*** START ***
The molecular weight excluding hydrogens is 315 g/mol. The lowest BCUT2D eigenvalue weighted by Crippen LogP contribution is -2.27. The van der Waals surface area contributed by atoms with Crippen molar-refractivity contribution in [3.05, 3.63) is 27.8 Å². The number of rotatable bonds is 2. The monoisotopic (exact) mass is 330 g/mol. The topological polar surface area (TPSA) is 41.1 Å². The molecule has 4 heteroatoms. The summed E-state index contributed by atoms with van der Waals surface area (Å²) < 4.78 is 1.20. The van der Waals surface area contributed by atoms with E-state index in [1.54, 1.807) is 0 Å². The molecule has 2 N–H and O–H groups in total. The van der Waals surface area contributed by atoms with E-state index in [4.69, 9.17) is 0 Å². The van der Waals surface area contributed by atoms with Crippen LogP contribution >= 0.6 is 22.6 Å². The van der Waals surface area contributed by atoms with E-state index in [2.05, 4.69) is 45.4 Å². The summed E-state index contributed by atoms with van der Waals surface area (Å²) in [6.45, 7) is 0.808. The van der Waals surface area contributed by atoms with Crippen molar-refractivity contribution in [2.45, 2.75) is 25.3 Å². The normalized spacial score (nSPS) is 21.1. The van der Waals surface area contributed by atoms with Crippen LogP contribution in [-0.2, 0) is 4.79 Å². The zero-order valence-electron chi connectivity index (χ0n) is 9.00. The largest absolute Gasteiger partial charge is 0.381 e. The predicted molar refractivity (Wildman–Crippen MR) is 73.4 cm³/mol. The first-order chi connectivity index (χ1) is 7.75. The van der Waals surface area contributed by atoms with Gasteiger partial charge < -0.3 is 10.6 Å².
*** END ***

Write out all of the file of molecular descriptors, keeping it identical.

The molecular weight excluding hydrogens is 315 g/mol. The lowest BCUT2D eigenvalue weighted by Crippen LogP contribution is -2.27. The van der Waals surface area contributed by atoms with Crippen molar-refractivity contribution in [3.05, 3.63) is 27.8 Å². The number of rotatable bonds is 2. The monoisotopic (exact) mass is 330 g/mol. The topological polar surface area (TPSA) is 41.1 Å². The molecule has 4 heteroatoms. The summed E-state index contributed by atoms with van der Waals surface area (Å²) < 4.78 is 1.20. The van der Waals surface area contributed by atoms with E-state index in [1.54, 1.807) is 0 Å². The molecule has 2 N–H and O–H groups in total. The van der Waals surface area contributed by atoms with E-state index in [4.69, 9.17) is 0 Å². The van der Waals surface area contributed by atoms with Crippen LogP contribution >= 0.6 is 22.6 Å². The van der Waals surface area contributed by atoms with E-state index in [2.05, 4.69) is 45.4 Å². The summed E-state index contributed by atoms with van der Waals surface area (Å²) in [6.45, 7) is 0.808. The van der Waals surface area contributed by atoms with Crippen molar-refractivity contribution in [2.45, 2.75) is 25.3 Å². The normalized spacial score (nSPS) is 21.1. The van der Waals surface area contributed by atoms with Crippen LogP contribution in [-0.2, 0) is 4.79 Å². The zero-order valence-electron chi connectivity index (χ0n) is 9.00. The largest absolute Gasteiger partial charge is 0.381 e. The predicted molar refractivity (Wildman–Crippen MR) is 73.4 cm³/mol. The first-order chi connectivity index (χ1) is 7.75. The van der Waals surface area contributed by atoms with Gasteiger partial charge < -0.3 is 10.6 Å².